睡眠模式的明顯改變可以影響死亡率風險


  November 27, 2007 — 根據登載於12月1日的睡眠(Sleep)期刊中的一篇研究,明顯地改變正常睡眠模式—不論是睡太多或睡太少—都會增加死亡風險。
  
  研究發現夜間睡眠時數從6、7或8小時減少會增加兩倍的心血管死亡風險,若從7或8小時增加則會增加兩倍的非心血管死亡風險。
  
  本研究者主要作者,英國倫敦學院大學流行病學與公共衛生系資深研究員Jane E. Ferrie博士表示,如果你有規律的睡眠模式 —6、7或8小時— 且一直如此維持,可以保護免於太早死亡;如果你變得睡超過9小時,會增加各種原因導致的死亡,非心血管之死亡類型會增加;如果你變得睡眠減少,會增加心血管死亡風險。
  
  【改變睡眠模式】
  Ferrie醫師向Medscape精神病學表示,相較於其他有關睡眠與死亡率的研究,這是第一個研究睡眠模式改變對健康之影響的研究。
  
  以35-55歲的倫敦公務員為基礎的Whitehall II研究,在1985年開始招募病患進行第一期篩選,直到1988年初;在1992至1993進行第3期的資料蒐集;兩期均包括臨床評估,測量心血管風險因素(身體質量指數、收縮壓和舒張壓、總膽固醇),以及自我評答問卷,問題包括睡眠時間;第一期的參與者的選項有:小於等於5 小時;6小時;7小時; 8小時;以及大於等於9小時。第三期中,睡眠時數之填答類別從1 到12小時,以與第一期區別。
  
  研究者在第一期蒐集9781位參與者,第三期蒐集7729位參與者的資料;死亡率資料來自國家健康服務中心迄2004年9月為止的資料,第一期的是17.1年,第三期的是11.8年。
  
  【兩倍的死亡風險】
  研究發現兩期的睡眠與後續的各種原因死亡有 U型關聯,也顯示睡眠時間從6、7或8小時減少,會增加兩倍的心血管死亡風險(心血管死亡的完整校正風險比是2.04) ,從7或8小時增加,則會提高兩倍的非心血管死亡風險 (非心血管死亡的完整校正風險比是2.06)。
  
  (他們指出,因為研究者沒有足夠的資料將6、7或8小時的睡眠分類,所以視為同屬於“正常”睡眠組。)
  
  作者指出,減少睡眠時數與升高的心血管死亡率之間的關聯看似有點道理:短睡眠時數是體重增加、胰島素阻抗、第二型糖尿病的風險因素;睡眠時短也伴隨可體松(cortisol) 增加,以及異常生長激素分泌,也伴有高血壓和一些心血管疾病;Ferrie 醫師指出,這顯然有那麼一回事。
  
  【死亡與睡眠時間長之間的關係不清楚】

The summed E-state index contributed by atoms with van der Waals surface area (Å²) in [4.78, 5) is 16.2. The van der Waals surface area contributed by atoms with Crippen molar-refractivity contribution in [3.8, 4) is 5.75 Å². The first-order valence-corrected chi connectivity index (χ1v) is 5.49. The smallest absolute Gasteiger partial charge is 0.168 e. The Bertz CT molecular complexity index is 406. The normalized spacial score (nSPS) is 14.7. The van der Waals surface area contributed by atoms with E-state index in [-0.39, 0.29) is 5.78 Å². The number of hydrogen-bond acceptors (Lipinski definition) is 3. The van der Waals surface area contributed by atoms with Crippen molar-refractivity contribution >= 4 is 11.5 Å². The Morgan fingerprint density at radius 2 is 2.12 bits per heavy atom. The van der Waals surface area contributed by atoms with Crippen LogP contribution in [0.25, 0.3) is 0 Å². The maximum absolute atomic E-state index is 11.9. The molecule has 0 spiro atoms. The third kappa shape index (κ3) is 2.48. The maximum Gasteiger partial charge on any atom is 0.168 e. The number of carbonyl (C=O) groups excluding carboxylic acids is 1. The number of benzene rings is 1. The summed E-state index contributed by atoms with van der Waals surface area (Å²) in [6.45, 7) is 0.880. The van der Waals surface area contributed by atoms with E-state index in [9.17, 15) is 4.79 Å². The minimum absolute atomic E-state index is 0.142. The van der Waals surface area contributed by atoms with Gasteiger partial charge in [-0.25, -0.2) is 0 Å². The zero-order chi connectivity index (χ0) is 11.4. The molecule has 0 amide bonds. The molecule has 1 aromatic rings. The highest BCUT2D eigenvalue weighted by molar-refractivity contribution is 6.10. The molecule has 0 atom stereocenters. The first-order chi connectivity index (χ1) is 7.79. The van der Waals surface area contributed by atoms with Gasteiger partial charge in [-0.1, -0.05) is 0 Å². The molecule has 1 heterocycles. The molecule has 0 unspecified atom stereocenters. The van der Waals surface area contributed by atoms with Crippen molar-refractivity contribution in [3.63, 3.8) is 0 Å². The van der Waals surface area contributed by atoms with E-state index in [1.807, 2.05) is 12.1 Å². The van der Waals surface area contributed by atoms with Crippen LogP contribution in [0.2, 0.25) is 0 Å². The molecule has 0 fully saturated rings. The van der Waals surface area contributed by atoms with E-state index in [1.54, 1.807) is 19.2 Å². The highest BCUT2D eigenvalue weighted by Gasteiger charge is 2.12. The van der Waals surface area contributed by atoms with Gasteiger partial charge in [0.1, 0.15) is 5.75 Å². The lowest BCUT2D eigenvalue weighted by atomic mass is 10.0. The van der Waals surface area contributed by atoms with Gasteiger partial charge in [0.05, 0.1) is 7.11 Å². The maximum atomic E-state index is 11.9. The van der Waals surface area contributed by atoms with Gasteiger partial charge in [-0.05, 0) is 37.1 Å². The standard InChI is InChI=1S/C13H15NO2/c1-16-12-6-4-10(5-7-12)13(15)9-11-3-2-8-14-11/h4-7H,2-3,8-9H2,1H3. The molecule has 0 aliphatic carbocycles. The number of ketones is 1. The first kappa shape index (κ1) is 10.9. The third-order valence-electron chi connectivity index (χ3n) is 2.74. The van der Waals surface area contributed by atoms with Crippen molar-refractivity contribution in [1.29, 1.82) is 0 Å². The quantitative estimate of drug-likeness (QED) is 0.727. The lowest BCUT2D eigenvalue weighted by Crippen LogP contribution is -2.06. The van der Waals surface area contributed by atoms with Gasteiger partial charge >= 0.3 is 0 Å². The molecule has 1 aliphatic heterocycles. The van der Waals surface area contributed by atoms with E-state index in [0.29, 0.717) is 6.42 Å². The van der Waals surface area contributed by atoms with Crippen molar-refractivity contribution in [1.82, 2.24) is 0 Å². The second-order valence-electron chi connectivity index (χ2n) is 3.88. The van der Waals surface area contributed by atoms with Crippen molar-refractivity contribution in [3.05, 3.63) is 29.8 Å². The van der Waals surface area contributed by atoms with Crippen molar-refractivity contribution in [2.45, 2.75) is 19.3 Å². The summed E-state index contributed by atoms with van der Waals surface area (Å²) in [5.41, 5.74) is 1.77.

不過,死亡與長時間睡眠之間的關係並沒那麼清楚,Ferrie 醫師表示,在另一方面,除非我們在非心血管死亡組有足夠的死亡案例,這需要進一步探索;我們真的不清楚是何原因,不過,長時間睡眠與憂鬱有關,研究者需探究病患睡眠時間變長後,癌症死亡或創傷死亡風險有無增加。
  
  她指出,這篇新的研究即將引起睡眠研究者的興趣,我認為有許多人對此有興趣,希望他們能闡明那些非心血管死亡的原因。
  
  她表示,明顯的改變睡眠模式會是許多潛在疾病的警戒訊號,如果有人就醫並表示從原本正常的睡眠模式變成睡太短或睡太多的話,這可能會有一些問題值得注意。
  
  她表示,睡眠專家經常討論的是每晚規律睡眠9個小時以上對人們的好處。
  
  共同作者Francesco P. Cappuccio醫師,掌理Warwick Medical School醫學院所資助的Cephalon Chai,這來自某公司的贊助;主席的運作完全不受公司干涉,可以自由的決定研究計畫;Cephalon 與作者並無任何關係,主席完全學術獨立;其他作者宣稱無利益衝突。

Significant Changes in Sleep P

By Pauline Anderson
Medscape Medical News

November 27, 2007 — Significantly changing normal sleep patterns — either getting much more or much less sleep — increases the risk for mortality, according to a new study appearing in the December 1 issue of Sleep.